- Pamper yourself — vacation, massage, long walk on the beach and so many other things you can do to say “I love you” to yourself.
- Be graceful and gracious — Always put your best self forward. Good manners and a positive attitude go a long way in navigating the world around you. We all need one another at one point or another. Show the people around you that you appreciate them; when you need something, people will remember how you treated them or whether or not you thanked them. We all need to be appreciated. I have had to remind several people in my life that I should not and will not be taken for granted. It’s all part of being a good friend or family member — we can all learn from one another. People always say that the world was once a kinder, gentler place. It’s difficult to know how true that statement is; however, it doesn’t hurt to strive to improve; we all benefit from a kinder world.
- Volunteer — An opportunity to give back, do something fulfilling and meet new people.
- Remember the alternative is not-so-good
There was a time I would look at someone with obvious plastic surgery and get all judgy about it. I’ve evolved and no longer care. Do whatever you want to do to yourself if it will help you feel better.
What to Say to People When They Ask You How Old You Are
- I used to add ten years onto my age to see what kind of reaction I’d get. One time I did that and the person said, “That’s what I would have guessed.” Needless to say, I stopped doing that.
- You can stand tall and proudly declare your exact age.
- You can lie if it makes you feel better.
- You can say, “I’m in my 50s but I feel like I’m 30. Don’t I look 30 (update)?” And then laugh at yourself; always laugh at yourself.
- You can tell people what was happening in the world when you were born. There was a major solar eclipse on the day I was born. I like sharing that for some reason. I believe the strength of the sun on the day I was born had a lot to do with my birth. You don’t have to agree with me, that’s okay.
- I wouldn’t say, “How old do you think I am?” unless you are prepared for their answer.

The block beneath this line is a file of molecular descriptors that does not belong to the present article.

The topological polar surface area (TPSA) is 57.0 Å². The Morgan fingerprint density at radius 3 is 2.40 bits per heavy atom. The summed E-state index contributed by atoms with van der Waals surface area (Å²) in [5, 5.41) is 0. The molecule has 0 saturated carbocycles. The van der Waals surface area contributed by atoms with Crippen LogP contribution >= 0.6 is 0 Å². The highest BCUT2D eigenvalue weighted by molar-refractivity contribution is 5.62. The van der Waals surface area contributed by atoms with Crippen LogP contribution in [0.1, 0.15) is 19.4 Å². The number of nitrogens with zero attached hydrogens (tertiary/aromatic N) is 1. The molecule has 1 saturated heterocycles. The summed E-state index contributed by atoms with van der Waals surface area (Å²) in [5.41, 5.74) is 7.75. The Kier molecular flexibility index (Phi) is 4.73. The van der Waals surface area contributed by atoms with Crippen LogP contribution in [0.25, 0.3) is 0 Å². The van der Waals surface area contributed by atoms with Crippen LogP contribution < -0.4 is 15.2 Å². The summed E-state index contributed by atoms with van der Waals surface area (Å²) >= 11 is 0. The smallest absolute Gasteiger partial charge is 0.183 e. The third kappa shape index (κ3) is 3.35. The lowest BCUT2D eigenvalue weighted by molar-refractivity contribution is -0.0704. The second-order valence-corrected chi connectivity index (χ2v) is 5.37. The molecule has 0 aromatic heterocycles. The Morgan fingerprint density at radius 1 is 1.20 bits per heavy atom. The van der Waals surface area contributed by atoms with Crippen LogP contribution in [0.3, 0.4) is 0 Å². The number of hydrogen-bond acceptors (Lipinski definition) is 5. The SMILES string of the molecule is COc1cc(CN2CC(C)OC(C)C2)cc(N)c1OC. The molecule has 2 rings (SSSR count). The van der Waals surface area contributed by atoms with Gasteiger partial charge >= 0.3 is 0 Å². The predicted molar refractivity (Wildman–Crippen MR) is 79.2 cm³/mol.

- You can say, “Old enough.”
- You can say, “I have a few years on you or I think you may be older than me (be prepared to die (update).
- Fill in the blank __________________________.
How Others Age
Try not to compare yourself to others. Like I said earlier, genetics plays a major role in aging. Some people seem to have better skin. Some people have arthritis and some don’t. Some people can build muscle more easily. You get my point; be easier on yourself.
One of the things I love about growing older is that you seem to care less about what others think — it’s freeing, to say the least. I’m looking forward to caring even a little less. I’m talking about the divisive stuff, not the loving and caring stuff.
A couple of good articles:
I am happy to say that I am home in Portugal until July 4 when I will leave for Scotland. We have beautiful weather here in June and the tourists will not arrive in huge numbers for a few weeks (at least not in Faro). So coming up I have Scotland, Asia for three weeks and then South Africa in 2024. That is pretty much it; I hope to keep it this way for awhile. Traveling by air has become exhausting and anxiety producing. I can handle only so much of that insanity.
My Current State of Mind
I am happy to be home with Paco and sleeping in my own bed. I have no regrets about getting caught-up in the French air traffic control strike or my 24 hour flight delay, and I missed Portugal. The ol’ allergies are not as bad either.
Please do me a great favor: if I ever offend you, hurt you, annoy you, etc. find a kind way to tell me. I honestly want to be a better human and you can help.